These days it’s just a couple of giant packets of peanuts when we grocery shop on a Wednesday. Thank goodness the staff at our local Woolworths are so understanding – they let me pay for his stolen stash secretly, so Dad can continue to enjoy his cheap thrills. It’s small acts of kindness from the community like this that can make all the difference in just being able to get through the day.
Being a young carer can feel isolating but it’s nowhere near as bad as the isolation we felt the first few years after Dad’s diagnosis. We didn’t know anyone our age in the same boat. We would go to information nights with Mum trying to learn about Dad’s illness, hoping to find someone our age going through the same thing. But we were always just a 16-year-old and an 18-year-old in a sea of people over 50 caring for their parents and partners, who were all much, much older than our Dad. But that all changed when Alzheimer’s Australia started a support group for young carers.
We can’t describe the relief we felt sitting in a room of people our own age going through the same thing, experiencing the same hardship. We draw strength from the remarkable people in our group, as well as our amazing group leaders who have helped guide us through our pain, grief and the complex situations that make up our journey. It has been amazing to be able to share stories and not have to explain anything because everyone in the room just gets it. We can share things and make jokes without being judged. To have a group of people to share this hell with has been invaluable. We would be two lost souls without them.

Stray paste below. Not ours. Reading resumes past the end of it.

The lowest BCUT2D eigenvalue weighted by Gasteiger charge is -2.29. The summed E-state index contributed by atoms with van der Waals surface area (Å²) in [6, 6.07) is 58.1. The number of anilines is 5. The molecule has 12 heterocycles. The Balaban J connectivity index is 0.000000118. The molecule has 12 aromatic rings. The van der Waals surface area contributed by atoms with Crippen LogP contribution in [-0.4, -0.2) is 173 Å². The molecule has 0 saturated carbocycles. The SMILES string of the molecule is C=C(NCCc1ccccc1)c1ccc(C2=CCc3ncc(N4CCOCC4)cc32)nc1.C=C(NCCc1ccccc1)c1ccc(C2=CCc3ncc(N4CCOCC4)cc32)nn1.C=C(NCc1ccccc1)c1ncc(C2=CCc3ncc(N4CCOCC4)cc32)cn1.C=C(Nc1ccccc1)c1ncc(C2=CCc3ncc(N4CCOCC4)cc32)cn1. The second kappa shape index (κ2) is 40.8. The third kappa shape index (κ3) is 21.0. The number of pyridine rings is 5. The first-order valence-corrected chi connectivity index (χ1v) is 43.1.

Over the years the services provided by Alzheimer’s Australia have been a continual source of support and education. When Dad was first diagnosed we borrowed books and videos from their library to help educate ourselves about the disease, as well as locating valuable information on their website. We have also frequently relied on their counselling service, which has been a life-saver, helping us navigate the muddy waters of dementia.
I saw a counsellor at uni once when I was struggling with Dad but I didn’t leave feeling any better because she just didn’t get it; caring for someone with semantic dementia comes with a unique set of problems and issues that you really don’t want to have to explain when seeking help. Being able to get help from people who understand what dementia is all about and who have that specialist knowledge is priceless. This amazing organisation has really made a huge difference in our lives and we will be forever grateful for all they’ve done for us, and for the thousands of other families just like us.
Thank you for listening to our story. We are telling it to raise funds for Alzheimer’s Australia SA. We are so passionate about this great group of people and encourage you all to support the cause, so that if your sons and daughters are faced with the hurdles we have been, there will be someone there to point them in the right direction, to guide them through, and most importantly to let them know that there is help and that they’re not alone.
Kia and Sian Woodmore